Rollerc(oh-no!)ster of Love

Bless this Human Mess

Life is hard, but have you ever been an adult woman holding a mouthful of throw-up in your puffed-up cheeks as you wait patiently to get off of a rollercoaster?

Sorry if this is TMITTM (Too Much Info To The Max). But if there’s anything I’ve learned from my human existence it’s that if you can’t use humiliating life experiences as emotional anecdotes for your weekly newsletter, then are you even a memoir humorist??

Anyway, here’s the story. 

A couple of weeks ago I was in Toledo, Ohio, with my old roommate and very dear friend Megan, and she was giddy with ecstatic glee to take me to Cedar Point, a rollicking amusement park on the banks of Lake Erie which apparently is the magical dreamland destination of all nostalgic former children of the Great Lakes Area, and, sadly, the literal nightmare of my 40-year-old body.

“It must be something I ate,” I thought to myself after the third ride when my head spun dizzy and my legs were shaky and my stomach felt like I had scarfed a mushy TV dinner that had sat outside on a sweaty summer day. 

I simply couldn’t believe that my trusty organs and innards were revolting from something that was supposed to be FUN. 

But when I finally went to the infirmary, the kind nurse pulled a curtain between me and the teen having a panic attack, gave me a cold compress for my forehead, handed me multiple packets of saltines, and asked for my age. 

“Yup,” she said bluntly, “that’s about the time when this sorta thing starts to happen for people.”

That’s the moment I SHOULD have internalized the truth: That my 40-year-old body should no longer be subjected to the twisty, tourney, jostle-ocity of the Maverick, or Steel Vengeance, or Millenium Force Magnum XL 2000. 

But did I do that? Maybe make peace with the tenuous request of my fragile form and cut the chord on ‘coasters?

Nope. Because the queasiness, unease, and general weakness I felt were VERY out of alignment with my expectation of a fancifully fun day, and very VERY poor sport on the part of my usually reliable corporal vessel.

So I decided to ignore it.

In hindsight, do I know that ignoring my body’s blaring cues was a not-keen idea? Yes. But here’s the thing: aging is hard. 

It’s weird, and disorienting, and downright RUDE when you realize that an expiration date has passed for you on a life experience that you didn’t even know you should have been savoring before it was too late. There’s grief there. And if we know anything, it’s that a stage of grief is DENIAL.

Granted, my family has never been big “rollercoaster-ers.” But I pride myself on being an adventuress! I’ve gone sky-diving! I’ve been bungee jumping! I do extreme sports (albeit in my un-extreme way)!   

So I tried to muscle through, and my body said no.

I won’t go into too many of the details (because who REALLY wants to hear that I yarfed many, many times on the drive home into a leftover paper bag of croissants that proceeded to leak and fall apart all over my lap and seep down my legs and into the floor of my friend’s brand new car? NOT YOU PROBABLY!)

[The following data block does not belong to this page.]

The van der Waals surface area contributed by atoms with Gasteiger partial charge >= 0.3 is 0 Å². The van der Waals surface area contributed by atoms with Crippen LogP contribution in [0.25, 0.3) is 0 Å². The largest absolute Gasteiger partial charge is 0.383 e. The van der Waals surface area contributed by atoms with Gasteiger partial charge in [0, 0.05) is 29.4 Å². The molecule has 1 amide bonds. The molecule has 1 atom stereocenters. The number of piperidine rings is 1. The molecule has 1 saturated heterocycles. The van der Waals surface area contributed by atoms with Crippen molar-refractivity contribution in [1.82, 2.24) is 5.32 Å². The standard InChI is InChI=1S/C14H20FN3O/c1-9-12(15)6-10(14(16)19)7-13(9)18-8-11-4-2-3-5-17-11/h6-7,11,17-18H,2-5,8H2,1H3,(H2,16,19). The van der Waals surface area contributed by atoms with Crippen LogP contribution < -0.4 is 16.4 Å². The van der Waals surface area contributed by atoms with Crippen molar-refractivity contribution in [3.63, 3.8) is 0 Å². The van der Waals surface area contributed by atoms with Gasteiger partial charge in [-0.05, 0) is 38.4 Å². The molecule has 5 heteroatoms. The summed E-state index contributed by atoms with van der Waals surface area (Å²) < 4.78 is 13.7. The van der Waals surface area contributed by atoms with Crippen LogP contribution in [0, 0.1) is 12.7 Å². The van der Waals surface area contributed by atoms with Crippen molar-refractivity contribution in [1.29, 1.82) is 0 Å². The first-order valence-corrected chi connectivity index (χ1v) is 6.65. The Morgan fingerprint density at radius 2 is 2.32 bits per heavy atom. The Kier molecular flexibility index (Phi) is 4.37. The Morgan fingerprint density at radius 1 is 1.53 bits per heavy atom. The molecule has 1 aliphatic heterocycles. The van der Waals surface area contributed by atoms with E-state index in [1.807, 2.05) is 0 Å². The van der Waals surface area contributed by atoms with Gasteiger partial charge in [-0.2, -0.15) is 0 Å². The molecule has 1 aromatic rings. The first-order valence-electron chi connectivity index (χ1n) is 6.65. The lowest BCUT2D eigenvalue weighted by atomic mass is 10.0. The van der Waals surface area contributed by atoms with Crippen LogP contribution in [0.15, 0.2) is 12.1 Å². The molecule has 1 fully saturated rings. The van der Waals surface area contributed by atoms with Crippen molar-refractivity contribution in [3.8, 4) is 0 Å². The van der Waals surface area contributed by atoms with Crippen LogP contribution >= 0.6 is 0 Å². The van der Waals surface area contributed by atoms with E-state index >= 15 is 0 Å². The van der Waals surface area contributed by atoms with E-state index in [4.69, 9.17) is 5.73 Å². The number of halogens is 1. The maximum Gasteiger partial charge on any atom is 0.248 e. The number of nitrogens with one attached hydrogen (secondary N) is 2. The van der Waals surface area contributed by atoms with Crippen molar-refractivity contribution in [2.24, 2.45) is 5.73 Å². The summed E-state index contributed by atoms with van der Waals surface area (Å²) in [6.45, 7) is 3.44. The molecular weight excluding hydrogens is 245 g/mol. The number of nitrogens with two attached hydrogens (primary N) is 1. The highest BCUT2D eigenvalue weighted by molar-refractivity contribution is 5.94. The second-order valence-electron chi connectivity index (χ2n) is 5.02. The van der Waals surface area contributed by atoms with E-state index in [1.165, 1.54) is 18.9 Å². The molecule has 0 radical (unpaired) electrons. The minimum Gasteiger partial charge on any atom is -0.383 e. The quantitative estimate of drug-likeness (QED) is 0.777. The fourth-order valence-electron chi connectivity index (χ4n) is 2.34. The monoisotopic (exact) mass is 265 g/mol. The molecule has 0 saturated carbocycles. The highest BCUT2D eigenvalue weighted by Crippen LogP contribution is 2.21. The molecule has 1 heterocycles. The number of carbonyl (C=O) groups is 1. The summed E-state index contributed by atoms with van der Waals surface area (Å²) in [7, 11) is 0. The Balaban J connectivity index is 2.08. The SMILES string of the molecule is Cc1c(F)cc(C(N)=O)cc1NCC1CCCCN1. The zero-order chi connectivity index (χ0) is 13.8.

All I’ll close with is this: As horrible as I felt about my body’s betrayal—for myself, for my friend who had planned a fun day, and for my friend’s car who didn’t deserve that horror—it was another reminder to be gentle with myself.

It’s interesting that one thing I advocate so much for is that being a mess is ok, that we belong to each other, that we’re here to help clean up each other’s disasters and share the load and pool our stores of time and gifts and closeness and empathy and resources in order to make life more manageable.

And yet. There was a part of me that felt such shame that day about being a disaster around my friend. I felt weak, ridiculous, and embarrassed about something I couldn’t control—a voice telling me “You’re doing it wrong, you should be stronger, what’s wrong with you, you messed this up, etc…”

That was the voice that was running through my head, attempting to steal the thunder of my tender friend as she patiently waited with me, pulled over to the side of the road, said only “Oh, sweetie, it’s ok” as I spewed saltines all over her spankin’ new vehicle, and then tenderly wrapped me in her jiu-jitsu gi for the remainder of the ride home.

When I hear that voice telling me I’m too much of a mess for the people around me, I speak to it.

I try to remind myself that the times we feel most broken and most indebted to the people around us are truly a gift. As vulnerable as it feels to rely on the kindness and strength of your people, it’s just a reminder that they’re there for you.

It’s a reminder that it’s ok to need help.

I hope that whatever messes you find yourself in today, you’re surrounded by gentle friends who love you. Maybe today you’re able to be that gentle love for someone else’s mess. In this rollerc(oh no!)ster of love and life, my friends, sometimes we’ll be up and sometimes we’ll be down—might as well go through the turns together.

Love,

Annie

P.S Want to hear a song I wrote about making friends with that voice in your head? I’ll be sending out a previously unreleased track to my paid subscribers next week, so get on that train if you want some new tunes about self-talk!


THREE GOOD THINGS

  1. Soup season is upon us! Here is one of my favorite fall soups.

  2. I have been buying too many plants and have nowhere to put them except the ceiling and oh my goodness look at this incredible clay hanging basket.

  3. One of my favorite Drag Queens, Priyanka, is basically releasing a whole telenovela via music video series and her songs are BOPPPPPS.